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In Brief

American Originals: Homemade Varieties of Christianity
By Paul K. Conkin
Univ. of North Carolina Press
336 pp.; $55, hardcover; $18.95, paper

The most helpful thing about this study of six religious movements originating in America is the author's seriousness about what adherents to the movements have believed and practiced. Conkin is a veteran historian of cultural and scientific as well as religious subjects; this book is a complement to another recently published synthesis, The Uneasy Center: Reformed Christianity in Antebellum Minds (Univ. of North Carolina Press, 1995), which focuses on the mainstream Protestant traditions lying behind modern Presbyterianism, Methodism, and Episcopalianism.

The six groups that Conkin gathers as "American originals" are the Restorationist churches (Disciples, Christian Church, Churches of Christ), Unitarian-Universalists, Adventists (with Jehovah's Witnesses appended), Latter-day Saints, Christian Scientists, and Pentecostals (with Holiness churches considered alongside the Pentecostals). Most of the volume is given over to the kind of lengthy, intelligent, moderately interpretative articles found in specialized encyclopedias. Engagement with critical scholarship is minimal, but Conkin offers just the sort of introductory overview that many will find useful for these groups.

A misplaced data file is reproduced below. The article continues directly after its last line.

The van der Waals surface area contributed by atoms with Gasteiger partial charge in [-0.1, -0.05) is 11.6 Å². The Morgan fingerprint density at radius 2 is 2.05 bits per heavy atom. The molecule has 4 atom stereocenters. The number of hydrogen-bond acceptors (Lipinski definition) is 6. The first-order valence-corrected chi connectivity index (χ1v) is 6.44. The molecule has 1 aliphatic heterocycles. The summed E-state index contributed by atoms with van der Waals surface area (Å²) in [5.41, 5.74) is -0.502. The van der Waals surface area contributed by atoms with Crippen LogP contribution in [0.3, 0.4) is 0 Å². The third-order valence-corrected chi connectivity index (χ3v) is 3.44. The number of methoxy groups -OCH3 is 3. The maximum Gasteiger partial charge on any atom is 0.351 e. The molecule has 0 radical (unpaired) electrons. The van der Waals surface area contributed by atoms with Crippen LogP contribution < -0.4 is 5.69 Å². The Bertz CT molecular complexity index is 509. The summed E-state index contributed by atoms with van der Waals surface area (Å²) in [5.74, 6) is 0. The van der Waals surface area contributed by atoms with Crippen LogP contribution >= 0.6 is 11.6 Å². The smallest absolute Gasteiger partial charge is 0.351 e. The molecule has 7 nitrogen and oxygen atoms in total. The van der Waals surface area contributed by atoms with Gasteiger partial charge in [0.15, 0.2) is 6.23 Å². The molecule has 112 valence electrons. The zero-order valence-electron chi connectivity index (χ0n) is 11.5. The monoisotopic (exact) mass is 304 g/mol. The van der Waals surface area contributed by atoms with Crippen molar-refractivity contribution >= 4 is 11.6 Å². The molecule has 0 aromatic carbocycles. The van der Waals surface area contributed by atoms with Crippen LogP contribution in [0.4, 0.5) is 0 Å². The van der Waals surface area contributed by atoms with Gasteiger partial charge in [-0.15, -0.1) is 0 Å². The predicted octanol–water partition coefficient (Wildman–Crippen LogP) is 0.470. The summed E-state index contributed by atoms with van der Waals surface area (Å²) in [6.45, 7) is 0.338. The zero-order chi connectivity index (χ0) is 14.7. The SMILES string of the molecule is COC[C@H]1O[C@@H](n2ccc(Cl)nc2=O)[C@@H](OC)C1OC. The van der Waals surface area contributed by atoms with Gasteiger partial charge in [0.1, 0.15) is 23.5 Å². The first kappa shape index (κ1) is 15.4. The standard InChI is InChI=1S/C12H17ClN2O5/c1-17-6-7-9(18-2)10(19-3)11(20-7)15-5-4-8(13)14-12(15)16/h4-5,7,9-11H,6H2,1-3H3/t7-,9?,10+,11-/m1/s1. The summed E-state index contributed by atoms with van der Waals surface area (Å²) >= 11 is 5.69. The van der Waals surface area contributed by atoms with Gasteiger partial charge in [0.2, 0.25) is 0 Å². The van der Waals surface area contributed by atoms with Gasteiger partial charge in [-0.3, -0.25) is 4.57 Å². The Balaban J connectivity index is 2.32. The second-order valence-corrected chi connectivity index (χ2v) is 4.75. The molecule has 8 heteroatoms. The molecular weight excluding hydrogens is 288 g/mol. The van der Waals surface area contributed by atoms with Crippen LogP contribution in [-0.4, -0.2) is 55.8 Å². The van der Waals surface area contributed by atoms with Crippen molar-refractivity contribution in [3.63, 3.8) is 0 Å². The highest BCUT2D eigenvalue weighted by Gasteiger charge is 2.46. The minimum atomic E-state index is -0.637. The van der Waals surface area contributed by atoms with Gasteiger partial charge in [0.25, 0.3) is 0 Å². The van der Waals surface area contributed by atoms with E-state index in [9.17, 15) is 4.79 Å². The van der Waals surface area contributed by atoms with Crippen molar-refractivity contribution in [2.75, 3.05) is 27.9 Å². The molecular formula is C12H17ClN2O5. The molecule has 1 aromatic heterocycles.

Conkin's account takes much less notice of the way the American environment shaped the new religious movements than one finds in works like R. Lawrence Moore's Religious Outsiders and the Making of Americans (1986). But for questions like the contested status of Mary Baker Eddy among Christian Scientists (did she really call herself a second Christ?), on how Latter-day Saints take Joseph Smith's teaching on the potential of all humans to become gods and how they continue the practice of temple "endowment" that stretches back to Smith, or on the forces that have drawn some Seventh-day Adventists closer to more conventional evangelicals, this book offers—with ...

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